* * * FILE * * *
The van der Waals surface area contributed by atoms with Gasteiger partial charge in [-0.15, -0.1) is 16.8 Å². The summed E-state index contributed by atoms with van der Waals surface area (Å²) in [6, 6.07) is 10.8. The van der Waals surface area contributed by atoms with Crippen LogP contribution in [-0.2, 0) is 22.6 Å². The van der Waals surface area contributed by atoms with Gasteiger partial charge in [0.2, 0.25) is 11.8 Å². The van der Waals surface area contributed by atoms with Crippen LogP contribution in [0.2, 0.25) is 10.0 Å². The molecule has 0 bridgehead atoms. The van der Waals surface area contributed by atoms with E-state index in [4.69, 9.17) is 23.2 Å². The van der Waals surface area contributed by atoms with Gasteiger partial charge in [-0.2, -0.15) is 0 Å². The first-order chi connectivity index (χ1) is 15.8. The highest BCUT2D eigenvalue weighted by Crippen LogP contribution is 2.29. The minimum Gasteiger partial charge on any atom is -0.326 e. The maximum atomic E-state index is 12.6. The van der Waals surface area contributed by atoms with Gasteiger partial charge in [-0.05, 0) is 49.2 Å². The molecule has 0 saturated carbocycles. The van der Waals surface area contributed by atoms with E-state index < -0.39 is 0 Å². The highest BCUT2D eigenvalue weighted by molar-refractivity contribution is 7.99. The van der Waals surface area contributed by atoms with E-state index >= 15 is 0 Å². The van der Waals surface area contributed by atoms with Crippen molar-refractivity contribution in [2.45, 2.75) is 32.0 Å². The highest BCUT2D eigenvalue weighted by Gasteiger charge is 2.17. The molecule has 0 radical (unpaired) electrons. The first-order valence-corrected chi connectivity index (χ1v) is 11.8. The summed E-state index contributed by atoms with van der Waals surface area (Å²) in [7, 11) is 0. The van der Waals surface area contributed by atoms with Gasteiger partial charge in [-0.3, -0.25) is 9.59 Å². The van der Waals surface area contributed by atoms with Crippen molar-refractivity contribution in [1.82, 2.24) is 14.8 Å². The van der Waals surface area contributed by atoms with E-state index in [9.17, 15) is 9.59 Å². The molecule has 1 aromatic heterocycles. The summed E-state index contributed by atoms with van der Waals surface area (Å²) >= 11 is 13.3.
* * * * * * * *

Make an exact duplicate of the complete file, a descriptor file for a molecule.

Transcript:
The van der Waals surface area contributed by atoms with Gasteiger partial charge in [-0.15, -0.1) is 16.8 Å². The summed E-state index contributed by atoms with van der Waals surface area (Å²) in [6, 6.07) is 10.8. The van der Waals surface area contributed by atoms with Crippen LogP contribution in [-0.2, 0) is 22.6 Å². The van der Waals surface area contributed by atoms with Gasteiger partial charge in [0.2, 0.25) is 11.8 Å². The van der Waals surface area contributed by atoms with Crippen LogP contribution in [0.2, 0.25) is 10.0 Å². The molecule has 0 bridgehead atoms. The van der Waals surface area contributed by atoms with E-state index in [4.69, 9.17) is 23.2 Å². The van der Waals surface area contributed by atoms with Gasteiger partial charge in [-0.2, -0.15) is 0 Å². The first-order chi connectivity index (χ1) is 15.8. The highest BCUT2D eigenvalue weighted by Crippen LogP contribution is 2.29. The minimum Gasteiger partial charge on any atom is -0.326 e. The maximum atomic E-state index is 12.6. The van der Waals surface area contributed by atoms with Gasteiger partial charge in [-0.05, 0) is 49.2 Å². The molecule has 0 saturated carbocycles. The van der Waals surface area contributed by atoms with E-state index < -0.39 is 0 Å². The highest BCUT2D eigenvalue weighted by molar-refractivity contribution is 7.99. The van der Waals surface area contributed by atoms with E-state index >= 15 is 0 Å². The van der Waals surface area contributed by atoms with Crippen molar-refractivity contribution in [2.45, 2.75) is 32.0 Å². The highest BCUT2D eigenvalue weighted by Gasteiger charge is 2.17. The molecule has 0 radical (unpaired) electrons. The first-order valence-corrected chi connectivity index (χ1v) is 11.8. The summed E-state index contributed by atoms with van der Waals surface area (Å²) in [7, 11) is 0. The van der Waals surface area contributed by atoms with Gasteiger partial charge in [-0.3, -0.25) is 9.59 Å². The van der Waals surface area contributed by atoms with Crippen molar-refractivity contribution in [1.82, 2.24) is 14.8 Å². The van der Waals surface area contributed by atoms with E-state index in [9.17, 15) is 9.59 Å². The molecule has 1 aromatic heterocycles. The summed E-state index contributed by atoms with van der Waals surface area (Å²) >= 11 is 13.3.